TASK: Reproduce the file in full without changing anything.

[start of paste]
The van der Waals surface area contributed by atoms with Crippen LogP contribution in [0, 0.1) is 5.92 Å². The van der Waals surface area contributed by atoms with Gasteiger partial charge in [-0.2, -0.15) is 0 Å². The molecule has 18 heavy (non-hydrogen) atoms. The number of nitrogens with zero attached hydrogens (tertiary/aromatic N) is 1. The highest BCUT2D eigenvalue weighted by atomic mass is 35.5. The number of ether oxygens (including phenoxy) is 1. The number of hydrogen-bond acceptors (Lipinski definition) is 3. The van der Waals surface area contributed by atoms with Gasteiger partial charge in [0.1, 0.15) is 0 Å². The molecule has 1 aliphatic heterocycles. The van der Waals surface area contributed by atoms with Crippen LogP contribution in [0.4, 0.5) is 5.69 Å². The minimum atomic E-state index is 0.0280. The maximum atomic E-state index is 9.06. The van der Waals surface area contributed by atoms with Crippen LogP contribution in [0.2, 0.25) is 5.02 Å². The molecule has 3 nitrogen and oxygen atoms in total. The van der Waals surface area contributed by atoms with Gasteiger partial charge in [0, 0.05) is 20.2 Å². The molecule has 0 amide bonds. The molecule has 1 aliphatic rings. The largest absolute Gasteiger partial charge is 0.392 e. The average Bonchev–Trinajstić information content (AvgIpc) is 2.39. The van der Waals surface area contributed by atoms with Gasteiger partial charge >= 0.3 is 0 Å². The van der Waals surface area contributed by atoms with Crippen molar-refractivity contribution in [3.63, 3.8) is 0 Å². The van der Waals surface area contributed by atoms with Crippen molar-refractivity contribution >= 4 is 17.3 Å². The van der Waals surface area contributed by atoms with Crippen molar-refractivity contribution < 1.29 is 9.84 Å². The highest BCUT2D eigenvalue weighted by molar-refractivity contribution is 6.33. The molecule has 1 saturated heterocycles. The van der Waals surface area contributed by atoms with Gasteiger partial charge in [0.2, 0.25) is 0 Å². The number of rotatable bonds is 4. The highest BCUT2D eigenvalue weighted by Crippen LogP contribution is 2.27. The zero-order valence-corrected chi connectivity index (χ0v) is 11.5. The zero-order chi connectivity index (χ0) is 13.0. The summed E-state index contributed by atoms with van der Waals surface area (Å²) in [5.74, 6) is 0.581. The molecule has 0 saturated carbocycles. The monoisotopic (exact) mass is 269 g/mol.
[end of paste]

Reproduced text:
The van der Waals surface area contributed by atoms with Crippen LogP contribution in [0, 0.1) is 5.92 Å². The van der Waals surface area contributed by atoms with Gasteiger partial charge in [-0.2, -0.15) is 0 Å². The molecule has 18 heavy (non-hydrogen) atoms. The number of nitrogens with zero attached hydrogens (tertiary/aromatic N) is 1. The highest BCUT2D eigenvalue weighted by atomic mass is 35.5. The number of ether oxygens (including phenoxy) is 1. The number of hydrogen-bond acceptors (Lipinski definition) is 3. The van der Waals surface area contributed by atoms with Gasteiger partial charge in [0.1, 0.15) is 0 Å². The molecule has 1 aliphatic heterocycles. The van der Waals surface area contributed by atoms with Crippen LogP contribution in [0.4, 0.5) is 5.69 Å². The minimum atomic E-state index is 0.0280. The maximum atomic E-state index is 9.06. The van der Waals surface area contributed by atoms with Crippen LogP contribution in [0.2, 0.25) is 5.02 Å². The molecule has 3 nitrogen and oxygen atoms in total. The van der Waals surface area contributed by atoms with Gasteiger partial charge in [0, 0.05) is 20.2 Å². The molecule has 0 amide bonds. The molecule has 1 aliphatic rings. The largest absolute Gasteiger partial charge is 0.392 e. The average Bonchev–Trinajstić information content (AvgIpc) is 2.39. The van der Waals surface area contributed by atoms with Gasteiger partial charge >= 0.3 is 0 Å². The van der Waals surface area contributed by atoms with Crippen molar-refractivity contribution in [3.63, 3.8) is 0 Å². The van der Waals surface area contributed by atoms with Crippen molar-refractivity contribution >= 4 is 17.3 Å². The van der Waals surface area contributed by atoms with Crippen molar-refractivity contribution < 1.29 is 9.84 Å². The highest BCUT2D eigenvalue weighted by molar-refractivity contribution is 6.33. The molecule has 1 saturated heterocycles. The van der Waals surface area contributed by atoms with Gasteiger partial charge in [0.2, 0.25) is 0 Å². The number of rotatable bonds is 4. The highest BCUT2D eigenvalue weighted by Crippen LogP contribution is 2.27. The zero-order valence-corrected chi connectivity index (χ0v) is 11.5. The zero-order chi connectivity index (χ0) is 13.0. The summed E-state index contributed by atoms with van der Waals surface area (Å²) in [5.74, 6) is 0.581. The molecule has 0 saturated carbocycles. The monoisotopic (exact) mass is 269 g/mol.